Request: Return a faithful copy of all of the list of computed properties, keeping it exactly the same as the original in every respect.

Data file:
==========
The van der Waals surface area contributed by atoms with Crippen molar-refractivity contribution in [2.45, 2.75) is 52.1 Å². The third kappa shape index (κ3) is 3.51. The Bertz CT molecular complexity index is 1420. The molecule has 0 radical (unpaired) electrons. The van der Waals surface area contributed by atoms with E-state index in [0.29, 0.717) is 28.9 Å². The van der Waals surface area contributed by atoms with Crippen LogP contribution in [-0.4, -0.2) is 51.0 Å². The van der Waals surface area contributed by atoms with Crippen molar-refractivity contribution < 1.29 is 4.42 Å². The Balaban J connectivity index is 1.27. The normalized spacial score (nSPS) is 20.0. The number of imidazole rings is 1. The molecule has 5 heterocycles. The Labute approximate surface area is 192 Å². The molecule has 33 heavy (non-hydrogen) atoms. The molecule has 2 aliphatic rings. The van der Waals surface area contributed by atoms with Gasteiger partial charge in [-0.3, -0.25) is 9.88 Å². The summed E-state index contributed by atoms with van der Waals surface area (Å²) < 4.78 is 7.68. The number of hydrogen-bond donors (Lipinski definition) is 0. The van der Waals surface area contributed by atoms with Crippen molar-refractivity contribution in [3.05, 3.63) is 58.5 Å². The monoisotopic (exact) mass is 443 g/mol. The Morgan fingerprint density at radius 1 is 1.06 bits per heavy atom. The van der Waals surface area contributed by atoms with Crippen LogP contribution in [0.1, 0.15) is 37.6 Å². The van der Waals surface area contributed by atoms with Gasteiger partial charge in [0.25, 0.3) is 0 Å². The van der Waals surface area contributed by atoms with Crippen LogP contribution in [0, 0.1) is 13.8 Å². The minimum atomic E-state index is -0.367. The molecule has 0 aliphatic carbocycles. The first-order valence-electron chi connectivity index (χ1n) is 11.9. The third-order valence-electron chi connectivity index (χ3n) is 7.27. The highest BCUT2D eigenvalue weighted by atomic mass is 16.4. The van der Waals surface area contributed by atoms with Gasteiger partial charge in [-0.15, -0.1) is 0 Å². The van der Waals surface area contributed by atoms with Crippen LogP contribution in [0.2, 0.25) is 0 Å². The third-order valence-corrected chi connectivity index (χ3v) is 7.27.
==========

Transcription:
The van der Waals surface area contributed by atoms with Crippen molar-refractivity contribution in [2.45, 2.75) is 52.1 Å². The third kappa shape index (κ3) is 3.51. The Bertz CT molecular complexity index is 1420. The molecule has 0 radical (unpaired) electrons. The van der Waals surface area contributed by atoms with E-state index in [0.29, 0.717) is 28.9 Å². The van der Waals surface area contributed by atoms with Crippen LogP contribution in [-0.4, -0.2) is 51.0 Å². The van der Waals surface area contributed by atoms with Crippen molar-refractivity contribution < 1.29 is 4.42 Å². The Balaban J connectivity index is 1.27. The normalized spacial score (nSPS) is 20.0. The number of imidazole rings is 1. The molecule has 5 heterocycles. The Labute approximate surface area is 192 Å². The molecule has 33 heavy (non-hydrogen) atoms. The molecule has 2 aliphatic rings. The van der Waals surface area contributed by atoms with Gasteiger partial charge in [-0.3, -0.25) is 9.88 Å². The summed E-state index contributed by atoms with van der Waals surface area (Å²) < 4.78 is 7.68. The number of hydrogen-bond donors (Lipinski definition) is 0. The van der Waals surface area contributed by atoms with Crippen molar-refractivity contribution in [3.05, 3.63) is 58.5 Å². The monoisotopic (exact) mass is 443 g/mol. The Morgan fingerprint density at radius 1 is 1.06 bits per heavy atom. The van der Waals surface area contributed by atoms with Crippen LogP contribution in [0.1, 0.15) is 37.6 Å². The van der Waals surface area contributed by atoms with Gasteiger partial charge in [0.25, 0.3) is 0 Å². The van der Waals surface area contributed by atoms with Crippen LogP contribution in [0, 0.1) is 13.8 Å². The minimum atomic E-state index is -0.367. The molecule has 0 aliphatic carbocycles. The first-order valence-electron chi connectivity index (χ1n) is 11.9. The third-order valence-electron chi connectivity index (χ3n) is 7.27. The highest BCUT2D eigenvalue weighted by atomic mass is 16.4. The van der Waals surface area contributed by atoms with Gasteiger partial charge in [-0.15, -0.1) is 0 Å². The van der Waals surface area contributed by atoms with Crippen LogP contribution in [0.2, 0.25) is 0 Å². The third-order valence-corrected chi connectivity index (χ3v) is 7.27.